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Nursing Homes Oust Unwanted Patients With Claims of Psychosis

In a New York nursing home, a resident hurled a bingo chip. At a home in Georgia, a 46-year-old woman, paralyzed from the waist down, repeatedly complained that no one had changed her diaper. In a California facility, a patient threw tableware.

In all three cases, the nursing homes cited the incidents as a reason to send the residents to hospitals for psychiatric evaluations — and then to bar them from returning.

Across the United States, nursing homes are looking to get rid of unprofitable patients — primarily those who are poor and require extra care — and pouncing on minor outbursts to justify evicting them to emergency rooms or psychiatric hospitals. After the hospitals discharge the patients, often in a matter of hours, the nursing homes refuse them re-entry, according to court filings, government-funded watchdogs in 16 states, and more than 60 lawyers, nursing home employees and doctors.

The practice at times violates federal laws that restrict nursing homes from abruptly evicting patients.

“Even before the pandemic, there was tremendous pressure to get rid of Medicaid patients, especially those that need high levels of staffing,” said Mike Wasserman, a former chief executive of Rockport Healthcare Services, which manages California’s largest chain of for-profit nursing homes. “The pandemic has basically supercharged that.” He said homes often take advantage of fits of anger to oust patients, claiming they need psychiatric care.

About 70 percent of American nursing homes are for profit. The most lucrative patients are those on short-term rehabilitation stints paid for by private insurers or Medicare, the federal program that insures seniors and people with disabilities. Poor people on longer-term stays are covered by Medicaid, which reimburses nursing homes at a much lower rate than Medicare.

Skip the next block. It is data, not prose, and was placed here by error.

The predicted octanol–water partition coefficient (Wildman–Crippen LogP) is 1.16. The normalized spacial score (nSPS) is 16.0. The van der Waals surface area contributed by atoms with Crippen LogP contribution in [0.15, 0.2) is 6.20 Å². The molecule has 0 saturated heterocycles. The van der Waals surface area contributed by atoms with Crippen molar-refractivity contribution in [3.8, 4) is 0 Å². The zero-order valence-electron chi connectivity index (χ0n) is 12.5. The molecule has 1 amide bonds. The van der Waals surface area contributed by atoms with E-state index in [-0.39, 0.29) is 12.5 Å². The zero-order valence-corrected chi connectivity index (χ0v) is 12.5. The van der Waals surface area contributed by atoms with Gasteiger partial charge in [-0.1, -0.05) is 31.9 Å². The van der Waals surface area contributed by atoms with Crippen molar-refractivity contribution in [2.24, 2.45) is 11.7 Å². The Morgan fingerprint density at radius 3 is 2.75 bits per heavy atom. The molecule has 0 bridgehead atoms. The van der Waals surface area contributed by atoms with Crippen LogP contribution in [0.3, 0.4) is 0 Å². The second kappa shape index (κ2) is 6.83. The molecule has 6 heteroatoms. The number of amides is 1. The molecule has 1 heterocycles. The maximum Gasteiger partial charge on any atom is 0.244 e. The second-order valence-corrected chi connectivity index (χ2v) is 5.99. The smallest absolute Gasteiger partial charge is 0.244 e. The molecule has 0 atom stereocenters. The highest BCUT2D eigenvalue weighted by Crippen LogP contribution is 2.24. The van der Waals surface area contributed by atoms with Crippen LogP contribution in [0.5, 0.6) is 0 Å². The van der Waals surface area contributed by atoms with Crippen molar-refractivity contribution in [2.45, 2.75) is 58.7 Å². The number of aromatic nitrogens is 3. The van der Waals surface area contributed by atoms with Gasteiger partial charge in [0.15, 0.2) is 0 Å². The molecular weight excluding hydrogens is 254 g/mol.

The financial incentive to have more Medicare or privately insured patients, and fewer on Medicaid, becomes more pronounced when the Medicaid patients have illnesses, like dementia, that require extra care from staff.

Nursing homes have faced acute staff shortages as the coronavirus has left employees sick or afraid to go in to work. Workers said they faced increased pressure from their employers during the pandemic to get rid of the most expensive, least lucrative patients.

Invoking psychiatric problems is a popular tool. Nursing homes routinely admit patients with dementia, Alzheimer’s or similar illnesses, and angry outbursts are common.

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Credit…Alexis Hunley for The New York Times

In March, the Rehabilitation Center of Santa Monica, Calif., sent Joan Rivers, who suffered from dementia and was on Medicaid, to the emergency room at USC Verdugo Hills Hospital. The nursing home’s staff said Ms. Rivers, 87, had tossed aside her chair, scaring other residents, according to her daughter, Evon Smith, and a government-funded watchdog.

Within 24 hours, the hospital cleared her for discharge.

Ms. Smith said that she had repeatedly asked the Rehabilitation Center to take her mother back, but that it had refused. A social worker at Verdugo Hills said she, too, had tried unsuccessfully to get the nursing home to readmit Ms. Rivers.

Linda Taetz, the chief compliance officer at Mariner Health Care, which operates the Rehabilitation Center and 19 other nursing homes in California, said the center hadn’t known that Ms. Rivers wanted to return.